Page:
Often students are able to effectively leverage their internship in order to gain their next internship, or perhaps a job. Here are some tips on how to make your internship move you towards your next step in the career development process:

    When finished with a project, ask for more: This is an excellent way to prove your worth. Employers like interns who go the extra mile in helping to get the work of the office done. By working hard and contributing one’s skills to that office, an intern will become more likely to receive a strong recommendation for his or her next position. In some select instances, if a full-time position with the organization is open upon an intern’s graduation, this could lead to the intern being hired for that position.

    Keep in touch with past internship employers: There is often a tendency for one to move on after an internship is completed and not look back. Big mistake. It is always good to maintain contact periodically with past internship supervisors, especially if you have left that position on very good terms. Former supervisors and co-workers can serve as a very valuable resource in helping you network for future job and internship searches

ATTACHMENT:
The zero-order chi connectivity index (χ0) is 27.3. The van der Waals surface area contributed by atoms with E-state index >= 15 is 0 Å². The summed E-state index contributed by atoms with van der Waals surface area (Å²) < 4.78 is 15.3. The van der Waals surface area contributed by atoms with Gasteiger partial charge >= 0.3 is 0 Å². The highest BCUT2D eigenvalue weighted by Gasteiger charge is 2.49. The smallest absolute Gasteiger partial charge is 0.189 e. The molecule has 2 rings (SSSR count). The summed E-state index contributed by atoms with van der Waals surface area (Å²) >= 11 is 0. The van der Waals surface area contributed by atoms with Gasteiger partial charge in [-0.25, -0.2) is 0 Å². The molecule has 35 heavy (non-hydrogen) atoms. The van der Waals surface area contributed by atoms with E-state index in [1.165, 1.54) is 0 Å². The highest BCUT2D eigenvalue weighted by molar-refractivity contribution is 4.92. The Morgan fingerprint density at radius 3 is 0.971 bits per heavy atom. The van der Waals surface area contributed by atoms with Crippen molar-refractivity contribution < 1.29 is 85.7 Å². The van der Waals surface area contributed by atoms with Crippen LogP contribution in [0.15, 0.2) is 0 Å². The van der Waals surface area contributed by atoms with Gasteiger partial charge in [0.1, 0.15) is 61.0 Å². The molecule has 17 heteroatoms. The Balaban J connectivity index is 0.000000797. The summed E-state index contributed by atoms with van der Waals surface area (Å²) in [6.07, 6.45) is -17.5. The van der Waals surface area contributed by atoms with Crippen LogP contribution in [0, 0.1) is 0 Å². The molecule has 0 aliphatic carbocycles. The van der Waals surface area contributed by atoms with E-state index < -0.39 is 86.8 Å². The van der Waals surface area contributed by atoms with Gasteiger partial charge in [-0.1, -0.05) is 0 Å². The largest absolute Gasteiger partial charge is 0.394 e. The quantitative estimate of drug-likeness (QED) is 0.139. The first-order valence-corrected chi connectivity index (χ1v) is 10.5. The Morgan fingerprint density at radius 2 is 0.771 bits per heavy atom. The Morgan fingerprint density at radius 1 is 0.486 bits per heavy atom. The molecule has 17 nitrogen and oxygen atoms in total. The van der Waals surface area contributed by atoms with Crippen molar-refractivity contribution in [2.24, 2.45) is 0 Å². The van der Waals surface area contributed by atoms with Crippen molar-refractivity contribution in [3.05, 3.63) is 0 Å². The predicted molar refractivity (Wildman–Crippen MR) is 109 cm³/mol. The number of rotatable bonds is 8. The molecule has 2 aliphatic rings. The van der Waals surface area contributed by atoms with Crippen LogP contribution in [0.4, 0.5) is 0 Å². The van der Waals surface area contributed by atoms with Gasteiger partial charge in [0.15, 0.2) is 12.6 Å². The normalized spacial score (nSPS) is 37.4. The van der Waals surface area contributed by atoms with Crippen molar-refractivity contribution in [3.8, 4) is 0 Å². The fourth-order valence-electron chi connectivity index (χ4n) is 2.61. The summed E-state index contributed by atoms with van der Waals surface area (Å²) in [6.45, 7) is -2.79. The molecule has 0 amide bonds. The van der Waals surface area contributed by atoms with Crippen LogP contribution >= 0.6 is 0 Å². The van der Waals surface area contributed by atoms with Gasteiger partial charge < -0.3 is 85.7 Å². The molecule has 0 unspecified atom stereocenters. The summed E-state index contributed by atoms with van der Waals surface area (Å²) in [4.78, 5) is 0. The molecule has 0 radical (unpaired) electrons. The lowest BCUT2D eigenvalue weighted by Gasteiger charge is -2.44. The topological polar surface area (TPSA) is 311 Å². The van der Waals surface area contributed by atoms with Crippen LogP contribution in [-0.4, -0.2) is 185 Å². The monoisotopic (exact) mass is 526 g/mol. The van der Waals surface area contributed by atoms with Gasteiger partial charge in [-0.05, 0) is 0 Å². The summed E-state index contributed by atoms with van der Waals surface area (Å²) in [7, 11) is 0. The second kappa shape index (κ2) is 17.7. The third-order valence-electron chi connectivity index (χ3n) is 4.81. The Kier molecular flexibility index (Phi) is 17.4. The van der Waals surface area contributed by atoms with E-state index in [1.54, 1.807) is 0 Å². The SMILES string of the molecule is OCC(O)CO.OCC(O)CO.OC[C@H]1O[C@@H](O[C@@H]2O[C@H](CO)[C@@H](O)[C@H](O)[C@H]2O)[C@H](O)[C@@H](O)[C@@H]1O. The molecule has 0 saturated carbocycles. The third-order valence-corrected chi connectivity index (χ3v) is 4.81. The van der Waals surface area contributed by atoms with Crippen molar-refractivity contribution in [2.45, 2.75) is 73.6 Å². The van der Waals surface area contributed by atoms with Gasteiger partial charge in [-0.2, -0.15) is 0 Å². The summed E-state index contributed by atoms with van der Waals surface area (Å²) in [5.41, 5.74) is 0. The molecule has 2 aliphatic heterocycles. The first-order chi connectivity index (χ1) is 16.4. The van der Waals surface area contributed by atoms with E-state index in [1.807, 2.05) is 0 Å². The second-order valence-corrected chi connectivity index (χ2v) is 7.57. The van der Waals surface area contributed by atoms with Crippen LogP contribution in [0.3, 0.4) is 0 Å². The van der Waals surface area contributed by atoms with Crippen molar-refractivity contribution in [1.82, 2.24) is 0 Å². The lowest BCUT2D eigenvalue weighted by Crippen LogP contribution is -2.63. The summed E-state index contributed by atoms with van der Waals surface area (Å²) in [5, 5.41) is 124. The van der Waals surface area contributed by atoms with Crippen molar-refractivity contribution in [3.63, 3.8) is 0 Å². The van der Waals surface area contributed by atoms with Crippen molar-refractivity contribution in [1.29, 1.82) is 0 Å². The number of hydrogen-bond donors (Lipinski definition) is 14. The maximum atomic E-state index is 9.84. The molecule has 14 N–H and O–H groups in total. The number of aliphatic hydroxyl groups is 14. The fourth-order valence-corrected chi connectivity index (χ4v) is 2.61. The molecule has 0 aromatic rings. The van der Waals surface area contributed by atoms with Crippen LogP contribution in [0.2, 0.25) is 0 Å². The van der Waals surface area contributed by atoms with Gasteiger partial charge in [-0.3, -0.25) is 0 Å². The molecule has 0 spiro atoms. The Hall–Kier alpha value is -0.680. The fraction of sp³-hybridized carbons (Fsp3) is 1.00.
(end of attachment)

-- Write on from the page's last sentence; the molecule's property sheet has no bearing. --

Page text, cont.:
Conduct informational interviews: Informational interviewing is one of the most important forms of networking. It entails talking to people employed in jobs or fields that interest you. Identify people who work at your internship site who would fit these criteria. These individuals would be able to provide you with valuable advice about their career path, skills needed, and the employment outlook for the field. They may also be able to provide you with the names and contact information of other individuals who could provide you with information about potential careers.

    Utilizing these strategies, in addition to meeting periodically with your Career Center advisor, will start you on your path to a successful and very satisfying career.